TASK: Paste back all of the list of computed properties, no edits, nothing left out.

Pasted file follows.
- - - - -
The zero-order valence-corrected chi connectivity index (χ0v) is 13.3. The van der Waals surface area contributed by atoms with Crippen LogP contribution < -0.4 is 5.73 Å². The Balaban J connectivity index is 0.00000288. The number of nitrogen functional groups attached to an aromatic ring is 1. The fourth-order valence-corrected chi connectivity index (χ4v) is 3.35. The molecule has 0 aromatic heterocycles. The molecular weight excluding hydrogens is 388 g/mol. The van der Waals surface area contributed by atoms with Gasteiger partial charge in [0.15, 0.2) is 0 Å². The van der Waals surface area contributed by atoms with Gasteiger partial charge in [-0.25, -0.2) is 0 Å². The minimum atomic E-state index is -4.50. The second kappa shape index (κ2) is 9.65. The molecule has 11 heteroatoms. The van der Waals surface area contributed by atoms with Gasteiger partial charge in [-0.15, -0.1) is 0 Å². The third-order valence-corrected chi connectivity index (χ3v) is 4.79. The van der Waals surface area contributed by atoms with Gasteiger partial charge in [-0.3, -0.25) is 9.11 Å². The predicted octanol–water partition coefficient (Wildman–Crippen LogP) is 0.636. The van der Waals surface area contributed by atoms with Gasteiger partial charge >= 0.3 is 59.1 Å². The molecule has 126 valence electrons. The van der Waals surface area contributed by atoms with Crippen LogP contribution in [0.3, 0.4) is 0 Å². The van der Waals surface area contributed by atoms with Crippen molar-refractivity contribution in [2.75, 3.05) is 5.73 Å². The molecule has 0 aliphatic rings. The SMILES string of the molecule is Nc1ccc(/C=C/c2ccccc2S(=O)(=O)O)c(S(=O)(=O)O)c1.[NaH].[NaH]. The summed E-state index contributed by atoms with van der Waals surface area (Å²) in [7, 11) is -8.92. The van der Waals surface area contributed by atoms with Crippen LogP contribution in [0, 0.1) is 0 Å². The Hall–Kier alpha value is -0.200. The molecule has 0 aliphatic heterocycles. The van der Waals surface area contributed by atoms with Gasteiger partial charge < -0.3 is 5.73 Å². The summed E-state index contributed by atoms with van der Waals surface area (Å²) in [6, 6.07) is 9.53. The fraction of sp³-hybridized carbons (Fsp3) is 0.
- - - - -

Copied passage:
The zero-order valence-corrected chi connectivity index (χ0v) is 13.3. The van der Waals surface area contributed by atoms with Crippen LogP contribution < -0.4 is 5.73 Å². The Balaban J connectivity index is 0.00000288. The number of nitrogen functional groups attached to an aromatic ring is 1. The fourth-order valence-corrected chi connectivity index (χ4v) is 3.35. The molecule has 0 aromatic heterocycles. The molecular weight excluding hydrogens is 388 g/mol. The van der Waals surface area contributed by atoms with Gasteiger partial charge in [0.15, 0.2) is 0 Å². The van der Waals surface area contributed by atoms with Gasteiger partial charge in [-0.25, -0.2) is 0 Å². The minimum atomic E-state index is -4.50. The second kappa shape index (κ2) is 9.65. The molecule has 11 heteroatoms. The van der Waals surface area contributed by atoms with Gasteiger partial charge in [-0.15, -0.1) is 0 Å². The third-order valence-corrected chi connectivity index (χ3v) is 4.79. The van der Waals surface area contributed by atoms with Gasteiger partial charge in [-0.3, -0.25) is 9.11 Å². The predicted octanol–water partition coefficient (Wildman–Crippen LogP) is 0.636. The van der Waals surface area contributed by atoms with Gasteiger partial charge >= 0.3 is 59.1 Å². The molecule has 126 valence electrons. The van der Waals surface area contributed by atoms with Crippen LogP contribution in [0.3, 0.4) is 0 Å². The van der Waals surface area contributed by atoms with Crippen molar-refractivity contribution in [2.75, 3.05) is 5.73 Å². The molecule has 0 aliphatic rings. The SMILES string of the molecule is Nc1ccc(/C=C/c2ccccc2S(=O)(=O)O)c(S(=O)(=O)O)c1.[NaH].[NaH]. The summed E-state index contributed by atoms with van der Waals surface area (Å²) in [7, 11) is -8.92. The van der Waals surface area contributed by atoms with Crippen LogP contribution in [0, 0.1) is 0 Å². The Hall–Kier alpha value is -0.200. The molecule has 0 aliphatic heterocycles. The van der Waals surface area contributed by atoms with Gasteiger partial charge < -0.3 is 5.73 Å². The summed E-state index contributed by atoms with van der Waals surface area (Å²) in [6, 6.07) is 9.53. The fraction of sp³-hybridized carbons (Fsp3) is 0.